, Professor, Civil, Environmental and Geo-Engineering
Over 90 percent of surfaced roads in the U.S. are built with asphalt materials. The hot mix asphalt (HMA) used to build asphalt pavements is produced in a hot mix plant. Aggregates of various sizes are heated and mixed with hot liquid asphalt binder, placed in trucks, and delivered to the construction site. It is then compacted with specialized equipment to reach a target air voids content of 7 percent. Asphalt binder viscosity controls the compaction process; it increases significantly as the temperature of the placed HMA rapidly decreases in field conditions, and this makes further compaction impossible when HMA temperature drops below 175 degrees Farenheit. Insufficient compaction (higher air voids) significantly decreases asphalt pavement's durability.
Previous research performed by Le and Marasteanu has shown that the addition of small percentages of a novel material, called graphene nano-platelets (GNP), can significantly reduce the compaction effort required to densify HMA. Surprisingly, this is achieved without reducing asphalt binder viscosity, which indicates that a different mechanism is responsible for this result. This means that the traditional approach, based on rheological experiments and analyses, is not sufficient to understand the complex compaction process of asphalt mixtures.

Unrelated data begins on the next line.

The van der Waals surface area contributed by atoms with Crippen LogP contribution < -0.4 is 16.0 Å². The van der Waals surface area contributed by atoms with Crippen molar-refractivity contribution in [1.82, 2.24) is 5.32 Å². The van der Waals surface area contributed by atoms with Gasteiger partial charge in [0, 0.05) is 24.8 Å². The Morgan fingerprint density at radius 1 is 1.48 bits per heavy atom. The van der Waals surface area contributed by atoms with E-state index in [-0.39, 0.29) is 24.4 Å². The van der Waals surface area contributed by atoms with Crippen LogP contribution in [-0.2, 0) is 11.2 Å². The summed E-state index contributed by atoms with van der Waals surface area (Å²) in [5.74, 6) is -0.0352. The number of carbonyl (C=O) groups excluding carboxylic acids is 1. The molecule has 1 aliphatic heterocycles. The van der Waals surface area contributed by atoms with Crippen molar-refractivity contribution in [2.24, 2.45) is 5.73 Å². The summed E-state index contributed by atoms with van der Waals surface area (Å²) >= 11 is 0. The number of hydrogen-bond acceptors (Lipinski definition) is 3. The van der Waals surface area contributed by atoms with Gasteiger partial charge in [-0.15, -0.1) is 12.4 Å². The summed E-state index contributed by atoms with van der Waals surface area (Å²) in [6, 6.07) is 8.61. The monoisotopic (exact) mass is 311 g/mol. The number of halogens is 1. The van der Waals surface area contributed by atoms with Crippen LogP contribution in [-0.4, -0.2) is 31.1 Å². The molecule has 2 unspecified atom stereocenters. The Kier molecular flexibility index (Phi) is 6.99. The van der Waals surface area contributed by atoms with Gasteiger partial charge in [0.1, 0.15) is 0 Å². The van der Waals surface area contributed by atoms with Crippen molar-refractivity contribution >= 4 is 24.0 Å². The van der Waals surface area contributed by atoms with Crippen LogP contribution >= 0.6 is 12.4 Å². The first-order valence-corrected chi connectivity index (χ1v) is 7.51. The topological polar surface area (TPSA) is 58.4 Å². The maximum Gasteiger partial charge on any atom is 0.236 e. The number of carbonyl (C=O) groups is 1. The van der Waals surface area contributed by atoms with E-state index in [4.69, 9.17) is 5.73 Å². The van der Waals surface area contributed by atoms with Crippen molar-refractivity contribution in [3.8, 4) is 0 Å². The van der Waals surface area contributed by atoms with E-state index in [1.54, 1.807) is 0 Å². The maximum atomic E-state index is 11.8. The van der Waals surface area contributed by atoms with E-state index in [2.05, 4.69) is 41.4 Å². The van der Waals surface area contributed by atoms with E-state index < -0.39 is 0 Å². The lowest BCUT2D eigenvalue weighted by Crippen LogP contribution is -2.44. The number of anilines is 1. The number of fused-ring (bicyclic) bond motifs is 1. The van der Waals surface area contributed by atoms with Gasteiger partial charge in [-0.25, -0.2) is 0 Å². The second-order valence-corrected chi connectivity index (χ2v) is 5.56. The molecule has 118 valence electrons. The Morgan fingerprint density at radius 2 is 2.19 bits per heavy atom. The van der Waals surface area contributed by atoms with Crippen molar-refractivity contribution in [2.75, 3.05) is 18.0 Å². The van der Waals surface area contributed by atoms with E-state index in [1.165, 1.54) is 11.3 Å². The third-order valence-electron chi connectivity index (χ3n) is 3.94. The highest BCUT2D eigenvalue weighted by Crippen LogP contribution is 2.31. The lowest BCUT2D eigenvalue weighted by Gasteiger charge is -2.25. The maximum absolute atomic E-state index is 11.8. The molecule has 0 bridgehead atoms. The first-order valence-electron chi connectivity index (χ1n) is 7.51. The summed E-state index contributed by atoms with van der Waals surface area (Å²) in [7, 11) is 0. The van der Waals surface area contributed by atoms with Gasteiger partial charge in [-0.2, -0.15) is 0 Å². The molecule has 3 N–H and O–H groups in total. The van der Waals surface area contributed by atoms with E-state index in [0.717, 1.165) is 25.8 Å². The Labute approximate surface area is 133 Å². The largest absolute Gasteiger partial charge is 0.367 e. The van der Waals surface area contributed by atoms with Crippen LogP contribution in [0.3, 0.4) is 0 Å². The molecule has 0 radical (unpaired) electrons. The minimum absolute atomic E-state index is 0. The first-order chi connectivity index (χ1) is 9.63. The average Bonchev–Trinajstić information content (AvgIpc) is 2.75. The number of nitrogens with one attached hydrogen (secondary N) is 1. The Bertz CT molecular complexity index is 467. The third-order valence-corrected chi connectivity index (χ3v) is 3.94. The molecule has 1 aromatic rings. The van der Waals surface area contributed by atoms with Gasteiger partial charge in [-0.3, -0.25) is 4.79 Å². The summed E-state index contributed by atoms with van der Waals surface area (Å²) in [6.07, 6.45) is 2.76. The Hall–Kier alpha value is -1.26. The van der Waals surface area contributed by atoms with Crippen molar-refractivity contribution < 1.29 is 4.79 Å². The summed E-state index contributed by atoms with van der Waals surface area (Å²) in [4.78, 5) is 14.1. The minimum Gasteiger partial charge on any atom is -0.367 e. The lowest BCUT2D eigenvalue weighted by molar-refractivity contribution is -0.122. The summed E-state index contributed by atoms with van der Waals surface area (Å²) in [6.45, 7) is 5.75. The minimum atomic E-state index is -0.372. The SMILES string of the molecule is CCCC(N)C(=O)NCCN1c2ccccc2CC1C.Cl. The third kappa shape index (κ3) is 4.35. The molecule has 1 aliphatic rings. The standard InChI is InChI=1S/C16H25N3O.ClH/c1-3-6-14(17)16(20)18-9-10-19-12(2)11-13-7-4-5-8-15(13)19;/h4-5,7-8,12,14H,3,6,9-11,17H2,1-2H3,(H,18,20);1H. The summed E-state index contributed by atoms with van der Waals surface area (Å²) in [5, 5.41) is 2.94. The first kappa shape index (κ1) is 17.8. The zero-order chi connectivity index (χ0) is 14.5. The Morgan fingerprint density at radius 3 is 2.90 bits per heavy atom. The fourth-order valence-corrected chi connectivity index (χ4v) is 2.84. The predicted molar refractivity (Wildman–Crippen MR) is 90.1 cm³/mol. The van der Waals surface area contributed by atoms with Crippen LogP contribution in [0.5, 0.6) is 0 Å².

Recent work performed on warm mix additives by Professor Canestrari's research group at Universita Politecnica delle Marche in Italy, in collaboration with Nynas, the largest Swedish manufacturer of specialty naphthenic oils and bitumen products, has shown that a new approach based on the science of tribology--which deals with friction, lubrication and wear of contact surfaces in relative motion--provides a more complete picture of the binder properties that affect the compaction process. The new approach can also explain the results of GNP modification.
The main goal of this international collaboration effort is to adopt and advance this novel tribological approach to investigate the lubricity of plain and modified asphalt binders that would allow the research group at the University of Minnesota to move towards a significant different research direction in the broader area of material characterization.